Florida State Football: Seminoles Must Sell More Tickets
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Despite just opening its own indoor athletic facility, Florida State can’t help but feel it’s the runt of the pack. According to David Hale of ESPN, even though the university spent $90 million on athletics last year it is still behind most of its local SEC competitors.
For example, both Alabama and Florida—two of Florida State’s main competitors on the recruiting trail—invested over $110 million in their respective sports. But here’s the catch: Nick Saban’s football team helps Crimson Tide athletics recoup the funds easily—Alabama garnered over $30 million from football tickets last year.
Of course, when your team is in the football-crazed SEC, is competing for a third national title in four seasons and has a stadium that can hold over 100,000 people, your athletic department tends to easily recoup its expenses.
The scary fact is Alabama got all this money from just tickets—not just conference revenue and TV broadcasts. But that’s not the only trick—Alabama has luck on its side.
Tuscaloosa is close enough to its main markets to get fans in the stands. Campus is just an hour’s distance from Birmingham, arguably the college football capital of the world. Montgomery is roughly two hours away. And even though Memphis is three hours away, it is actually about two hours closer to Tuscaloosa than the home of Volunteer Nation in Knoxville.
Alabama gets the extra push in dollars from ticket sales because many of its fans are in large cities that are close enough to Tuscaloosa that a trip isn’t a burden.
In Tallahassee, it’s another story—Florida State actually has to rely on the TV markets because the fans are too dispersed. The Jacksonville market is not only a solid three hours away, but is a Florida Gator market. The Gators, after all, play Georgia in the city every year.
The closest major market to the west is Mobile, which is solid territory for both Alabama and Auburn.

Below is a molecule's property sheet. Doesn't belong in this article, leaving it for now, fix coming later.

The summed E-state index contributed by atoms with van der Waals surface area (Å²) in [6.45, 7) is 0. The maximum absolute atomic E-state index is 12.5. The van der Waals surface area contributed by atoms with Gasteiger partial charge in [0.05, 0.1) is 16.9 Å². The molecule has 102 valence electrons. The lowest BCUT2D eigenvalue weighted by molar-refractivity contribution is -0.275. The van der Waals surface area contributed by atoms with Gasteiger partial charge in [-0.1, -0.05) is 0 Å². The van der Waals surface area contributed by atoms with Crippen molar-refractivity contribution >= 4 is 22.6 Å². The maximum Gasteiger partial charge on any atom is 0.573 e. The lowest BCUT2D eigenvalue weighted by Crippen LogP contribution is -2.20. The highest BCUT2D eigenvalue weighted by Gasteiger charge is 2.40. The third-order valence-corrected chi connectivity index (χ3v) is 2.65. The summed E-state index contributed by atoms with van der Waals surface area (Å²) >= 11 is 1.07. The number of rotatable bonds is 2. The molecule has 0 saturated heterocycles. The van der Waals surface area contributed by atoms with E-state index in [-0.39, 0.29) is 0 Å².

FSU sells a lot of tickets, but rarely sold out home games last year. What combination of ACC games would make you visit Doak more often?
That’s why FSU has to catch up and then get ahead. Great games must be played in Tallahassee, both for viewership and for the fans to make the trip to Doak Campbell Stadium. In 2012, Jimbo Fisher’s team hosted Clemson and Florida, but the Seminoles also hosted two FCS schools—Murray State and Savannah State.
That’s why Florida State should pressure the NCAA to allow a more dynamic and thrilling conference schedule to the Seminoles—one that would scrap the ACC divisions while keeping the Championship Game.
Brian Favat of BC Interruption came up with an excellent idea to bring more important games to the members of each ACC fan base.
Favat’s system would remove the aforementioned confusing Atlantic and Coastal labels and have each ACC team face its main rivals. Each team would play nine (not eight) games, boasting five great games against in-conference rivals. The other four games would rotate between the eight remaining conference opponents, ensuring each full-time member in the ACC plays each other in a home-and-home series over four years.
Out of all the teams, the Seminoles would benefit the most from Favat’s system.
Favat recommends that FSU play Miami, Clemson, Georgia Tech, Virginia Tech and Louisville annually. The Seminoles already play Miami and Clemson annually (they will play Louisville annually once Maryland joins the Big Ten). The Georgia Tech and Virginia Tech games, though, will only occur twice over the next 12 years.
These are the games that fans would pay to see—especially Virginia Tech. Combine a stronger nine-game in-conference schedule, and add Florida. The Seminoles already have 10 games taken care of each year, and will already play Notre Dame from time to time. Jimbo Fisher’s team should have a better strength of schedule (say, like the 2014 schedule) and will get more fans in Doak.
When Jimbo Fisher first became head coach, a lot of shirts said “Take Doak Back.” It’s about time the fans have games that make them want to go back.
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